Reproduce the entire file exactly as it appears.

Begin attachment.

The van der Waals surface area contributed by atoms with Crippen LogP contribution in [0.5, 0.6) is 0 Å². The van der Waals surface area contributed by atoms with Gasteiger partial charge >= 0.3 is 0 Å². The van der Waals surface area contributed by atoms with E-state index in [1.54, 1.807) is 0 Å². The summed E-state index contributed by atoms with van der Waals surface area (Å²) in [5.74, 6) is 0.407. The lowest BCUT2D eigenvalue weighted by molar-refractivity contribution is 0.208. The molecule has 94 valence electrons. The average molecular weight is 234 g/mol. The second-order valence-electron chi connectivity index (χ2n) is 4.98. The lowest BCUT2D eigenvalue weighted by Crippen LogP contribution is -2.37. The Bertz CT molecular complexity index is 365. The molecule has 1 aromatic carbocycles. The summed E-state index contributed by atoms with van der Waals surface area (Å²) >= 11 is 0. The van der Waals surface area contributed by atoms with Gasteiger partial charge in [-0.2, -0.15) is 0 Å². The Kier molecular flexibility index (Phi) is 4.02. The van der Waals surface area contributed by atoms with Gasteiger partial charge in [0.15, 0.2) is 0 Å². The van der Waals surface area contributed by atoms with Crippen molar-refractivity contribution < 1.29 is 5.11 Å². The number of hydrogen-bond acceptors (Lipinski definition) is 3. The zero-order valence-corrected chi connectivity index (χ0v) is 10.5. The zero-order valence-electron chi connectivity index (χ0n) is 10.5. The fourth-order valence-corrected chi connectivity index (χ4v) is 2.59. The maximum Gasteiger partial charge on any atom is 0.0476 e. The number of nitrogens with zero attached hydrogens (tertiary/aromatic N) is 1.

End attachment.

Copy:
The van der Waals surface area contributed by atoms with Crippen LogP contribution in [0.5, 0.6) is 0 Å². The van der Waals surface area contributed by atoms with Gasteiger partial charge >= 0.3 is 0 Å². The van der Waals surface area contributed by atoms with E-state index in [1.54, 1.807) is 0 Å². The summed E-state index contributed by atoms with van der Waals surface area (Å²) in [5.74, 6) is 0.407. The lowest BCUT2D eigenvalue weighted by molar-refractivity contribution is 0.208. The molecule has 94 valence electrons. The average molecular weight is 234 g/mol. The second-order valence-electron chi connectivity index (χ2n) is 4.98. The lowest BCUT2D eigenvalue weighted by Crippen LogP contribution is -2.37. The Bertz CT molecular complexity index is 365. The molecule has 1 aromatic carbocycles. The summed E-state index contributed by atoms with van der Waals surface area (Å²) >= 11 is 0. The van der Waals surface area contributed by atoms with Gasteiger partial charge in [-0.2, -0.15) is 0 Å². The Kier molecular flexibility index (Phi) is 4.02. The van der Waals surface area contributed by atoms with Gasteiger partial charge in [0.15, 0.2) is 0 Å². The van der Waals surface area contributed by atoms with Crippen molar-refractivity contribution < 1.29 is 5.11 Å². The number of hydrogen-bond acceptors (Lipinski definition) is 3. The zero-order valence-corrected chi connectivity index (χ0v) is 10.5. The zero-order valence-electron chi connectivity index (χ0n) is 10.5. The fourth-order valence-corrected chi connectivity index (χ4v) is 2.59. The maximum Gasteiger partial charge on any atom is 0.0476 e. The number of nitrogens with zero attached hydrogens (tertiary/aromatic N) is 1.